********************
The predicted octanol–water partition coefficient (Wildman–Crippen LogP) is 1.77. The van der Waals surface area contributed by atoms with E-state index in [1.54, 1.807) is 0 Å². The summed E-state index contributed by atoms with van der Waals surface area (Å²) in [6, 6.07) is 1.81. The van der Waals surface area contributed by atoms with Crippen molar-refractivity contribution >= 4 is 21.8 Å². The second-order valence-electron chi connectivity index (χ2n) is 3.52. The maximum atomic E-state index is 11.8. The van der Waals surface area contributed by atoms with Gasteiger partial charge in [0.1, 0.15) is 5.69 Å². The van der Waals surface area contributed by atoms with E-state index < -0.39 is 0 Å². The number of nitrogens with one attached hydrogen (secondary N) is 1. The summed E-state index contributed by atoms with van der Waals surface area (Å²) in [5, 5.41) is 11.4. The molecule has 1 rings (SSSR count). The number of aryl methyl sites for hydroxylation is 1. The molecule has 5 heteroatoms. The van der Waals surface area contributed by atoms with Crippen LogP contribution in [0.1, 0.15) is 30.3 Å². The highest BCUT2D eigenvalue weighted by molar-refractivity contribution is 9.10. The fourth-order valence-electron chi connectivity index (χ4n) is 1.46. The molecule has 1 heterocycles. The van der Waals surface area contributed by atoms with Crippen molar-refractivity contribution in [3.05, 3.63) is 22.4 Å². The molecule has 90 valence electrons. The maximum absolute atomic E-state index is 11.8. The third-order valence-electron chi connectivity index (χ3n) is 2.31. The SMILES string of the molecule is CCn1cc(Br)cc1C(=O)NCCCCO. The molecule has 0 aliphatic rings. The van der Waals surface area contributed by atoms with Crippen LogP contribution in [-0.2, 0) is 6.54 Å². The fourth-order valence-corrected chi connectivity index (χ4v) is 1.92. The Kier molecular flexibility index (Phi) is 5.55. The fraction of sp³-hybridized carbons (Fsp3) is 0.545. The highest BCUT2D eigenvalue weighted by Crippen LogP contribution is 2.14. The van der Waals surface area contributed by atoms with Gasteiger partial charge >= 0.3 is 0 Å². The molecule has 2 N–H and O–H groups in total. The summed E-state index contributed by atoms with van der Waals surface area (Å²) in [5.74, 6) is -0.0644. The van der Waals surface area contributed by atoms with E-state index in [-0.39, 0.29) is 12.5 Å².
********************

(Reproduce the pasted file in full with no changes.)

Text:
The predicted octanol–water partition coefficient (Wildman–Crippen LogP) is 1.77. The van der Waals surface area contributed by atoms with E-state index in [1.54, 1.807) is 0 Å². The summed E-state index contributed by atoms with van der Waals surface area (Å²) in [6, 6.07) is 1.81. The van der Waals surface area contributed by atoms with Crippen molar-refractivity contribution >= 4 is 21.8 Å². The second-order valence-electron chi connectivity index (χ2n) is 3.52. The maximum atomic E-state index is 11.8. The van der Waals surface area contributed by atoms with Gasteiger partial charge in [0.1, 0.15) is 5.69 Å². The van der Waals surface area contributed by atoms with E-state index < -0.39 is 0 Å². The number of nitrogens with one attached hydrogen (secondary N) is 1. The summed E-state index contributed by atoms with van der Waals surface area (Å²) in [5, 5.41) is 11.4. The molecule has 1 rings (SSSR count). The number of aryl methyl sites for hydroxylation is 1. The molecule has 5 heteroatoms. The van der Waals surface area contributed by atoms with Crippen LogP contribution in [0.1, 0.15) is 30.3 Å². The highest BCUT2D eigenvalue weighted by molar-refractivity contribution is 9.10. The fourth-order valence-electron chi connectivity index (χ4n) is 1.46. The molecule has 1 heterocycles. The van der Waals surface area contributed by atoms with Crippen molar-refractivity contribution in [3.05, 3.63) is 22.4 Å². The molecule has 90 valence electrons. The maximum absolute atomic E-state index is 11.8. The third-order valence-electron chi connectivity index (χ3n) is 2.31. The SMILES string of the molecule is CCn1cc(Br)cc1C(=O)NCCCCO. The molecule has 0 aliphatic rings. The van der Waals surface area contributed by atoms with Crippen LogP contribution in [-0.2, 0) is 6.54 Å². The fourth-order valence-corrected chi connectivity index (χ4v) is 1.92. The Kier molecular flexibility index (Phi) is 5.55. The fraction of sp³-hybridized carbons (Fsp3) is 0.545. The highest BCUT2D eigenvalue weighted by Crippen LogP contribution is 2.14. The van der Waals surface area contributed by atoms with Gasteiger partial charge >= 0.3 is 0 Å². The molecule has 2 N–H and O–H groups in total. The summed E-state index contributed by atoms with van der Waals surface area (Å²) in [5.74, 6) is -0.0644. The van der Waals surface area contributed by atoms with E-state index in [-0.39, 0.29) is 12.5 Å².